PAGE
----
Facial Recognition is at a Crossroads

Facial Recognition is at a Crossroads

08.07.2020

Smile you're on candid camera!  In his book, 1984, George Orwell warned of a dystopian future where the authoritarian “Big Brother” regime monitors its citizens through television-like “telescreens”.  Who’d have thought that he was predicting the future.  Facial recognition technology has now evolved at such breakneck speed, it’s brought consequences that could be positive or altogether more sinister, depending on your point of view.  Either way it’s here to stay, but the debates continue.

In the last few weeks tech companies such as IBM, Microsoft and Amazon are no longer selling facial recognition software to the police.  Concerns over the technical accuracy and bias of the dataset has been indicated and more recently highlighted by the “Black Lives Matter” campaign.  Also, San Francisco, the world technical innovation hub, became the first U.S. city to ban police use of facial recognition technology in police investigations.

There is also the question if facial recognition technology can be an invasion of privacy and security and many human rights organisations are requesting the government implements rules and regulations to ensure it is properly used.  But do the positives outweigh these concerns?

With the release of the iPhone X, millions of people now have face recognition technology in the palms of their hands, protecting their data and personal information. But whilst this is the most well known use there are also a wide range of cases, whereby this technology is helping people in their everyday lives.  There is an application that helps the blind, recognising when people are smiling and alerting them with a vibration.  Finding missing persons, diagnosing disease, securing our schools, possessions and money.  There was even a project in China, installing machines in public toilets that scanned peoples faces before releasing toilet paper (it wouldn't release more paper to the same person until after 9 minutes had gone by!!)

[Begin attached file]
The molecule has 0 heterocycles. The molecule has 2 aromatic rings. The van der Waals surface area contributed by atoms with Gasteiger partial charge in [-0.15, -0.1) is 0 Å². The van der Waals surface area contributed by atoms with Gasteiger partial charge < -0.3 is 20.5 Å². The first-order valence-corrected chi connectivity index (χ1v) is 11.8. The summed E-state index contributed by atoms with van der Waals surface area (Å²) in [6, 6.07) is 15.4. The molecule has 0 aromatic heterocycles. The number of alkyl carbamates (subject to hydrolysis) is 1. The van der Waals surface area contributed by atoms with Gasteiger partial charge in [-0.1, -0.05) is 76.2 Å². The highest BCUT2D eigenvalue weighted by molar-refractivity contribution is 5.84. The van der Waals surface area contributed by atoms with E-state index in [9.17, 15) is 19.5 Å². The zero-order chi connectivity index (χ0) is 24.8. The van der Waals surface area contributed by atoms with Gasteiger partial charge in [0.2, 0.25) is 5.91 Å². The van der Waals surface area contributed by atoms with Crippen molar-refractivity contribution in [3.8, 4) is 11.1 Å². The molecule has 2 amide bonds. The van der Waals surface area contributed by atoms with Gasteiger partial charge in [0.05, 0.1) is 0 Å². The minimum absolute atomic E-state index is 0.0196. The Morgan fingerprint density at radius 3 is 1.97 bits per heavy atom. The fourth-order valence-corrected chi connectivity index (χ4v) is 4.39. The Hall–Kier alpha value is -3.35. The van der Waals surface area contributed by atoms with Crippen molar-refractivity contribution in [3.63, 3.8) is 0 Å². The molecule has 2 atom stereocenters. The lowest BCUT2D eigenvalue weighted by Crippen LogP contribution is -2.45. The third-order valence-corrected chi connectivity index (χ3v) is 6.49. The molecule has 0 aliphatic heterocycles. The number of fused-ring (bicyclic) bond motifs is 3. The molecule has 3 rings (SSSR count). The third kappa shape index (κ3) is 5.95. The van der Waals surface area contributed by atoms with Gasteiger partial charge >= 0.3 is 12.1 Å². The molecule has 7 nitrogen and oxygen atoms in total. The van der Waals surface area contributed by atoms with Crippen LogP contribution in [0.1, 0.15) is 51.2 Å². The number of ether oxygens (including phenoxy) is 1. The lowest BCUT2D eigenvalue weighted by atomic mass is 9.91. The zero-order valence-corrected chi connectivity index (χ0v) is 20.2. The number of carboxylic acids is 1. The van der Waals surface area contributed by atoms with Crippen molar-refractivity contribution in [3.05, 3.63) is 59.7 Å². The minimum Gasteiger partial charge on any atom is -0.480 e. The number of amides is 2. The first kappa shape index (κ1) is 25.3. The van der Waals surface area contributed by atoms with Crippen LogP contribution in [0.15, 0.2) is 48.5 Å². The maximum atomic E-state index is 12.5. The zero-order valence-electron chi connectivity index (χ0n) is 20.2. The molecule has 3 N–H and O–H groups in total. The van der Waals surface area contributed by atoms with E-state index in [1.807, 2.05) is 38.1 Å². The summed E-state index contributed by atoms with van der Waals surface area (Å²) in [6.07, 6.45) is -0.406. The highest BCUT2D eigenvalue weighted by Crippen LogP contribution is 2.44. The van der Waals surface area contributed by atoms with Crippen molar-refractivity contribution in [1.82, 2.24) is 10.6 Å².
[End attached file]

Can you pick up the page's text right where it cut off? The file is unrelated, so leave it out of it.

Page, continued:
Here at Klickdigital we have been using facial detection in many of our projects, believing it’s a way to defend and protect our lives. During the recent COVID-19 pandemic our solution was applied in hundreds of thousands of IR cameras installed in government office entrances across the US.  This measured individuals temperatures and combined with facial recognition allowed individuals with abnormal temperatures to be remembered and identified.

So whilst this is an ongoing debate it looks like the answer could lie in regulatory guidelines being put in place.  But in the meantime technology advancements continue to make our world safer, smarter and more convenient.  At Klickdigital we do not share the same concerns or artificial ethics on facial recognition as some other organisations. As we have seen, governments and private companies will actively pursue the increased use of this technology, so progress will continue in this area.

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